“Whenever you would like to come to the White House, feel free to call,” Mr Trump said, according to the White House’s rough transcript.

House speaker Pelosi announces Trump impeachment inquiry

Since Mr Zelensky’s election in April, Ukraine had urgently sought a meeting for the new president at the White House, a sit-down to demonstrate Washington’s backing as it fights a long-simmering war with Russian-backed separatists. US officials and members of the Trump administration wanted the meeting to go ahead, but Mr Trump personally rejected efforts to set it up, The Washington Post reported last week.

The White House has not yet set a date for an Oval Office meeting.

While the Justice Department has concluded the call did not violate campaign finance law, Democrats say the president’s conduct endangered national security. Congressman Adam Schiff, who chairs the House Intelligence Committee, said the call “reads like a classic mob shakedown”.

At a news conference later in New York, Mr Trump savaged Mr Schiff, Democrats, and the media.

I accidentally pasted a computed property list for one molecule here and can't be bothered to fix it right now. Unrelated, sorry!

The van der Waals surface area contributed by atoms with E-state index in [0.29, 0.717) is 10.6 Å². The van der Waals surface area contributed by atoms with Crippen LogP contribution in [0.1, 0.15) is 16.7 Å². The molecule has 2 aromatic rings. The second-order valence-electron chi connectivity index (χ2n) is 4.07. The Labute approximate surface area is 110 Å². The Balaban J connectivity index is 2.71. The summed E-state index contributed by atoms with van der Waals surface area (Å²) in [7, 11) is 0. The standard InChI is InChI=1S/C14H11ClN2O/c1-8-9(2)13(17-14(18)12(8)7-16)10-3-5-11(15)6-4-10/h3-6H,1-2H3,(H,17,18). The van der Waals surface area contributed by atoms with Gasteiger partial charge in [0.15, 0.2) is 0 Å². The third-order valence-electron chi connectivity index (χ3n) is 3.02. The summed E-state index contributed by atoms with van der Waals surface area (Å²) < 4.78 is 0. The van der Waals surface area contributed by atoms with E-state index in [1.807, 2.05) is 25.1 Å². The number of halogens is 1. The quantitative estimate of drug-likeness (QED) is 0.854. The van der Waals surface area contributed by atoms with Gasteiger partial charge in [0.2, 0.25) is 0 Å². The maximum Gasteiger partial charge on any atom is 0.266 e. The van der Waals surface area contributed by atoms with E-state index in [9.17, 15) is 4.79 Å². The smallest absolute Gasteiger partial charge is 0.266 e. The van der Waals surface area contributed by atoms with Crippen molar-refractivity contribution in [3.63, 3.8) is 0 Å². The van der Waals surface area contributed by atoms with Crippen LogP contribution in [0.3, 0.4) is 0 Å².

“It’s all a hoax, folks, it’s all a big hoax,” the president said. “When you look at the information, it’s a joke. Impeachment for that? When you have a wonderful meeting or a wonderful phone conversation.”

Mr Trump denied any wrongdoing and suggested the Biden family deserved to be investigated for possible corruption, making unsubstantiated allegations they have taken millions of dollars out of China. He insisted his hands were clean.

“I didn’t do it, I didn’t threaten anyone,” the president said. “No push, no pressure, no nothing.”

Officials are preparing to declassify a version of the whistleblower’s complaint and make it public later this week.

White House officials said the call memo does not show the president seeking any quid pro quo to kneecap a political rival because the president did not tie his requests to aid from the US government.

While political fights surrounding the phone call have raged for the last 10 days, government officials at a host of agencies have been privately dealing with the matter for more than a month.